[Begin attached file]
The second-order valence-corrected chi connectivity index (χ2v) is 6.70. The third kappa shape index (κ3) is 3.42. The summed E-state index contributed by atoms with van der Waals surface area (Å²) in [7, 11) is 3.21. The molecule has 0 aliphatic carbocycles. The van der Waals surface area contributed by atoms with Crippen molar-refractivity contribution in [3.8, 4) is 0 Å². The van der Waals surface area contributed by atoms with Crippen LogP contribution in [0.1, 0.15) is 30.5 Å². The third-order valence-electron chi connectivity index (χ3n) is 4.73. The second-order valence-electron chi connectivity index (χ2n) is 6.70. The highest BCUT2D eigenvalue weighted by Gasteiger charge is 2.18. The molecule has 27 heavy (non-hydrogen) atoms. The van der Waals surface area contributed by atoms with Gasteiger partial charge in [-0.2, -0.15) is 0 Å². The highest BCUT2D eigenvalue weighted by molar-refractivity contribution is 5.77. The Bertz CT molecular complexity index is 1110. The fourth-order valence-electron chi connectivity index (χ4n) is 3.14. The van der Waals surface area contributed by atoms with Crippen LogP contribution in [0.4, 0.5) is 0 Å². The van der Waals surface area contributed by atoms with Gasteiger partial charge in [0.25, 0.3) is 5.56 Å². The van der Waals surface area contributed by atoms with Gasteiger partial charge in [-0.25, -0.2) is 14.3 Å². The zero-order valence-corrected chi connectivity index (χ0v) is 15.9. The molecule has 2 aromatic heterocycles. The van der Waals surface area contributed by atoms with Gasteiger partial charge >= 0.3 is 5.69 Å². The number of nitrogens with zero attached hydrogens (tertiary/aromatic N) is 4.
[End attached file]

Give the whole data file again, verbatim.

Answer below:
The second-order valence-corrected chi connectivity index (χ2v) is 6.70. The third kappa shape index (κ3) is 3.42. The summed E-state index contributed by atoms with van der Waals surface area (Å²) in [7, 11) is 3.21. The molecule has 0 aliphatic carbocycles. The van der Waals surface area contributed by atoms with Crippen molar-refractivity contribution in [3.8, 4) is 0 Å². The van der Waals surface area contributed by atoms with Crippen LogP contribution in [0.1, 0.15) is 30.5 Å². The third-order valence-electron chi connectivity index (χ3n) is 4.73. The second-order valence-electron chi connectivity index (χ2n) is 6.70. The highest BCUT2D eigenvalue weighted by Gasteiger charge is 2.18. The molecule has 27 heavy (non-hydrogen) atoms. The van der Waals surface area contributed by atoms with Gasteiger partial charge in [-0.2, -0.15) is 0 Å². The highest BCUT2D eigenvalue weighted by molar-refractivity contribution is 5.77. The Bertz CT molecular complexity index is 1110. The fourth-order valence-electron chi connectivity index (χ4n) is 3.14. The van der Waals surface area contributed by atoms with Crippen LogP contribution in [0.4, 0.5) is 0 Å². The van der Waals surface area contributed by atoms with Gasteiger partial charge in [0.25, 0.3) is 5.56 Å². The van der Waals surface area contributed by atoms with Gasteiger partial charge in [-0.25, -0.2) is 14.3 Å². The zero-order valence-corrected chi connectivity index (χ0v) is 15.9. The molecule has 2 aromatic heterocycles. The van der Waals surface area contributed by atoms with Gasteiger partial charge >= 0.3 is 5.69 Å². The number of nitrogens with zero attached hydrogens (tertiary/aromatic N) is 4.